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Rollin' round the U.S.

Joe “Sloppy Joe” Arispe jumps a group of Tsunami Sirens lying in a line during the Fourth of July Parade in Crescent City.
Joe “Sloppy Joe” Arispe jumps a group of Tsunami Sirens lying in a line during the Fourth of July Parade in Crescent City. Del Norte Triplicate / Bryant Anderson
Local skating couple competes in National Roller Derby competitions in Iowa, Oklahoma

It didn’t take long for the sport of roller derby to take over the hearts of husband-and-wife duo Joe “Sloppy Joe” Arispe and Danielle “Ragin’ Reg” Arispe.

Professionally, Joe is a commercial fisherman and Danielle is a mortgage support specialist at Rogue Federal Credit Union, but when they are not at work they are frequently roller skating somewhere.

The Arispes, who live in Brookings, have been participating in roller derby for about three years now, and both of them travel around the country to compete.

Danielle was the first to try the derby, joining up with the Tsunami Sirens in fall 2010.

“I used to speed skate as a kid,” Danielle said. “Joe met one of the girl’s husbands and told him, ‘My wife was a speed skater and my father-in-law used to do roller derby.’ The next thing I know, I have a girl named Stormy Seize (Skylar Bieraugel) calling me and trying to get me to come down here. I did and the rest is history.”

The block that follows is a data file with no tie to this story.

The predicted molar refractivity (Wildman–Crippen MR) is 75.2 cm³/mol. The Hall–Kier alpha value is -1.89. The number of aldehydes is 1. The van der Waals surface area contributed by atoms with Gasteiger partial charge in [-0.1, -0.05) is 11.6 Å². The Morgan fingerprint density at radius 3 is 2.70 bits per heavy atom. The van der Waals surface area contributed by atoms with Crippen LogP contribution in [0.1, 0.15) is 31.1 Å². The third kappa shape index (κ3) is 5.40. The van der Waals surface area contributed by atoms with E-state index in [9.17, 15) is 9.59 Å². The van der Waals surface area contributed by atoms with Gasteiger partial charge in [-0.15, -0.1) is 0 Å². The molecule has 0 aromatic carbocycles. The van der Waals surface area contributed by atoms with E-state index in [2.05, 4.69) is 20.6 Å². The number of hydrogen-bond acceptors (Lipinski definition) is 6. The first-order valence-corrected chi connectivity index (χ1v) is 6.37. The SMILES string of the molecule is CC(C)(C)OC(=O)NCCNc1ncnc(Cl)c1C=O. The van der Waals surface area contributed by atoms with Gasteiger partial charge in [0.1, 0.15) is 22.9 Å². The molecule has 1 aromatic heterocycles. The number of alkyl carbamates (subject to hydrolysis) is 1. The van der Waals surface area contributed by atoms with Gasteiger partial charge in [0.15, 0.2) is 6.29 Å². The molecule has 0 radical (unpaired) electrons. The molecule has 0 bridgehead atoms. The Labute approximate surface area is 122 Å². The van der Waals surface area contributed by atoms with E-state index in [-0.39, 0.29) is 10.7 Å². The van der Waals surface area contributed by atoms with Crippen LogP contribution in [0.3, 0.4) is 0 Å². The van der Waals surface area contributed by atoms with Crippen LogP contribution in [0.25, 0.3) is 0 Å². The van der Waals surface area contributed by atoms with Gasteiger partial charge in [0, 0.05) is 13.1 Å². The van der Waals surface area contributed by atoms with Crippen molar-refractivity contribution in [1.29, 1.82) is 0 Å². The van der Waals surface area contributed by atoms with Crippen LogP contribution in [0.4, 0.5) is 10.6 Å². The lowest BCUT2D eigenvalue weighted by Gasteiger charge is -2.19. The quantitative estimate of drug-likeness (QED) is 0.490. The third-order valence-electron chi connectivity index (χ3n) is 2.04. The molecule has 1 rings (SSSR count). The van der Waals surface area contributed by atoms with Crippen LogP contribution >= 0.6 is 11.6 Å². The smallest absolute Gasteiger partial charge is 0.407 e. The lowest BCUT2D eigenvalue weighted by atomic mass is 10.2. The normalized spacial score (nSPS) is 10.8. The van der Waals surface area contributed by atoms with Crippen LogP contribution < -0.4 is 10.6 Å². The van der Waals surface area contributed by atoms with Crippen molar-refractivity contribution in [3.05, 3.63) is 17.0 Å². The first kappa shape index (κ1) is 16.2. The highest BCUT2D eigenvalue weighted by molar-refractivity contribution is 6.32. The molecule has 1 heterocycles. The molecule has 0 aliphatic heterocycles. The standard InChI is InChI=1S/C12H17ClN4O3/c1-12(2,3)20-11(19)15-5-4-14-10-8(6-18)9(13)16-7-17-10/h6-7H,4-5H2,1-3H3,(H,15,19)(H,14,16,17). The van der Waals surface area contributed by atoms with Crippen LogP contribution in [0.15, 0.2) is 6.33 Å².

Roller derby was a natural fit for Danielle. Her first foray into the world of the Sirens, however, ended in disaster.

“At my first practice ever, I could skate so well that they threw me into a scrimmage and I separated a rib,” Danielle said. “So from my first practice, I had to take six to eight weeks off because I couldn’t even sit up. After one practice I was already hooked, though, so I ordered my custom skates.”

Danielle “Ragin’ Reg” Arispe skates for the Sirens in Crescent City.
Danielle “Ragin’ Reg” Arispe skates for the Sirens in Crescent City. Del Norte Triplicate / Bryant Anderson
Although she got injured, Danielle knew she had found the perfect sport for herself.

“I don’t remember a time when I didn’t roller skate,” she said. “I’m pretty sure that as soon as I could walk, my dad taught me how to roller skate. 

“I started competing at about 6 or 7 years old, and I did that until I was in my late teens. It was a huge part of my life, then it was gone for a long time. It is great just to have skating back in my life. I didn’t think it was ever going to come back around again.”

Three years ago, Joe didn’t have quite the background in roller skating that his wife had.

“I did martial arts for about seven years, but besides that I never really got into any sports seriously,” Joe said. “Derby has definitely got me hooked, though. I don’t think I have put as much time into anything in my life as roller derby.”

Joe initially got involved on the coaching side of roller derby, but he wasn’t content to sit on the sidelines for long.

“Her father (Jack Gollaher) is the Tsunami Sirens coach, ‘Coach Old Xchool,’” Joe said. “I started filming their practices so he could break them down on film. I just got really into it and decided that I needed to start skating. I just got sucked in.”

Due to a smaller number of men’s roller derby teams nationwide, Joe started competing with the Deep Valley Belligerents out of Ukiah.

He says he tries to get down to Ukiah for practices once a month and practices with the Sirens three times a week.

“It is so much fun,” Joe said. “I can come skate with the girls and learn so much. Then I can apply it to the men’s game. It goes both ways, too. She can come down and skate with my team and learn more of the brute force, how to go against big, strong guys, and take that back to the women’s game.”